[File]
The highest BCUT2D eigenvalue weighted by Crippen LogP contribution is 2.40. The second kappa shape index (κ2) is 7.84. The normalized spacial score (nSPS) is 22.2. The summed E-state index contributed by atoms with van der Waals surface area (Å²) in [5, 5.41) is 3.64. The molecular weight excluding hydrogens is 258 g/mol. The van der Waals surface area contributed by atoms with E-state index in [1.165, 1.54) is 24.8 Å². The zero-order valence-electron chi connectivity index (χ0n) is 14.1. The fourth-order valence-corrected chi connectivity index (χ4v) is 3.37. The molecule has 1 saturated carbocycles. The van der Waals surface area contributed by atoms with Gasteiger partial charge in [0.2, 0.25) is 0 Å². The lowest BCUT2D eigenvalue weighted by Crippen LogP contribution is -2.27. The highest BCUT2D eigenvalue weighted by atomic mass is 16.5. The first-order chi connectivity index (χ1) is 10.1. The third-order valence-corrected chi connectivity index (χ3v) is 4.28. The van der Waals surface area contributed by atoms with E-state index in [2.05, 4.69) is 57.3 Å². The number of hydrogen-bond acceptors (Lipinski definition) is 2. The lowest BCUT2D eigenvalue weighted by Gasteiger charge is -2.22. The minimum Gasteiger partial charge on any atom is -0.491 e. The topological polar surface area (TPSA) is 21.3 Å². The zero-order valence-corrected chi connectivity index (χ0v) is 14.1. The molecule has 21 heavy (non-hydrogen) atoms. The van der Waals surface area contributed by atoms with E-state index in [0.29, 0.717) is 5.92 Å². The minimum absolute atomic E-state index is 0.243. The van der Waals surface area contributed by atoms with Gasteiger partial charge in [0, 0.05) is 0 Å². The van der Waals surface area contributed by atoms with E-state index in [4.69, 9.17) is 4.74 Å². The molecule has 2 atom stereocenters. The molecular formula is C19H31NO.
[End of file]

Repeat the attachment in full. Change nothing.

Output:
The highest BCUT2D eigenvalue weighted by Crippen LogP contribution is 2.40. The second kappa shape index (κ2) is 7.84. The normalized spacial score (nSPS) is 22.2. The summed E-state index contributed by atoms with van der Waals surface area (Å²) in [5, 5.41) is 3.64. The molecular weight excluding hydrogens is 258 g/mol. The van der Waals surface area contributed by atoms with E-state index in [1.165, 1.54) is 24.8 Å². The zero-order valence-electron chi connectivity index (χ0n) is 14.1. The fourth-order valence-corrected chi connectivity index (χ4v) is 3.37. The molecule has 1 saturated carbocycles. The van der Waals surface area contributed by atoms with Gasteiger partial charge in [0.2, 0.25) is 0 Å². The lowest BCUT2D eigenvalue weighted by Crippen LogP contribution is -2.27. The highest BCUT2D eigenvalue weighted by atomic mass is 16.5. The first-order chi connectivity index (χ1) is 10.1. The third-order valence-corrected chi connectivity index (χ3v) is 4.28. The van der Waals surface area contributed by atoms with E-state index in [2.05, 4.69) is 57.3 Å². The number of hydrogen-bond acceptors (Lipinski definition) is 2. The lowest BCUT2D eigenvalue weighted by Gasteiger charge is -2.22. The minimum Gasteiger partial charge on any atom is -0.491 e. The topological polar surface area (TPSA) is 21.3 Å². The zero-order valence-corrected chi connectivity index (χ0v) is 14.1. The molecule has 21 heavy (non-hydrogen) atoms. The van der Waals surface area contributed by atoms with E-state index in [0.29, 0.717) is 5.92 Å². The minimum absolute atomic E-state index is 0.243. The van der Waals surface area contributed by atoms with Gasteiger partial charge in [0, 0.05) is 0 Å². The van der Waals surface area contributed by atoms with E-state index in [4.69, 9.17) is 4.74 Å². The molecule has 2 atom stereocenters. The molecular formula is C19H31NO.